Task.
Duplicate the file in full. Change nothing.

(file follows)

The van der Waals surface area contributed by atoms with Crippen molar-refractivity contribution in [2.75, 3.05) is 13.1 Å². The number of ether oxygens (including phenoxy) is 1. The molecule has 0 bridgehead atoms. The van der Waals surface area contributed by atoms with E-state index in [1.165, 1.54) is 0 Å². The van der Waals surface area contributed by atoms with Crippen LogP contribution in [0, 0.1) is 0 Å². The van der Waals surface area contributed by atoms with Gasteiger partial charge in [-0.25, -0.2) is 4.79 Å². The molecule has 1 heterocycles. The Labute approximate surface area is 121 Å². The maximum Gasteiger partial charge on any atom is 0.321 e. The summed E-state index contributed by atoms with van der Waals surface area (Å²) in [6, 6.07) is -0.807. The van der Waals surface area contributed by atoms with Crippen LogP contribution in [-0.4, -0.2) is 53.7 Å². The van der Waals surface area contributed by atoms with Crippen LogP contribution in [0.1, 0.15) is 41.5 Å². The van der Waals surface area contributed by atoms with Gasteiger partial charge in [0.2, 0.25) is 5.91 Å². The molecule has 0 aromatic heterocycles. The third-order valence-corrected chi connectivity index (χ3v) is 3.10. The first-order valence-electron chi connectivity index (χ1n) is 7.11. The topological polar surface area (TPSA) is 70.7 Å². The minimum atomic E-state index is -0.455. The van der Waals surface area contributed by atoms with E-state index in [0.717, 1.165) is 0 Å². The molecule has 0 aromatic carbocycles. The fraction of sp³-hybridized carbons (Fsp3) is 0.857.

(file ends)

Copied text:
The van der Waals surface area contributed by atoms with Crippen molar-refractivity contribution in [2.75, 3.05) is 13.1 Å². The number of ether oxygens (including phenoxy) is 1. The molecule has 0 bridgehead atoms. The van der Waals surface area contributed by atoms with E-state index in [1.165, 1.54) is 0 Å². The van der Waals surface area contributed by atoms with Crippen LogP contribution in [0, 0.1) is 0 Å². The van der Waals surface area contributed by atoms with Gasteiger partial charge in [-0.25, -0.2) is 4.79 Å². The molecule has 1 heterocycles. The Labute approximate surface area is 121 Å². The maximum Gasteiger partial charge on any atom is 0.321 e. The summed E-state index contributed by atoms with van der Waals surface area (Å²) in [6, 6.07) is -0.807. The van der Waals surface area contributed by atoms with Crippen LogP contribution in [-0.4, -0.2) is 53.7 Å². The van der Waals surface area contributed by atoms with Crippen LogP contribution in [0.1, 0.15) is 41.5 Å². The van der Waals surface area contributed by atoms with Gasteiger partial charge in [0.2, 0.25) is 5.91 Å². The molecule has 0 aromatic heterocycles. The third-order valence-corrected chi connectivity index (χ3v) is 3.10. The first-order valence-electron chi connectivity index (χ1n) is 7.11. The topological polar surface area (TPSA) is 70.7 Å². The minimum atomic E-state index is -0.455. The van der Waals surface area contributed by atoms with E-state index in [0.717, 1.165) is 0 Å². The molecule has 0 aromatic carbocycles. The fraction of sp³-hybridized carbons (Fsp3) is 0.857.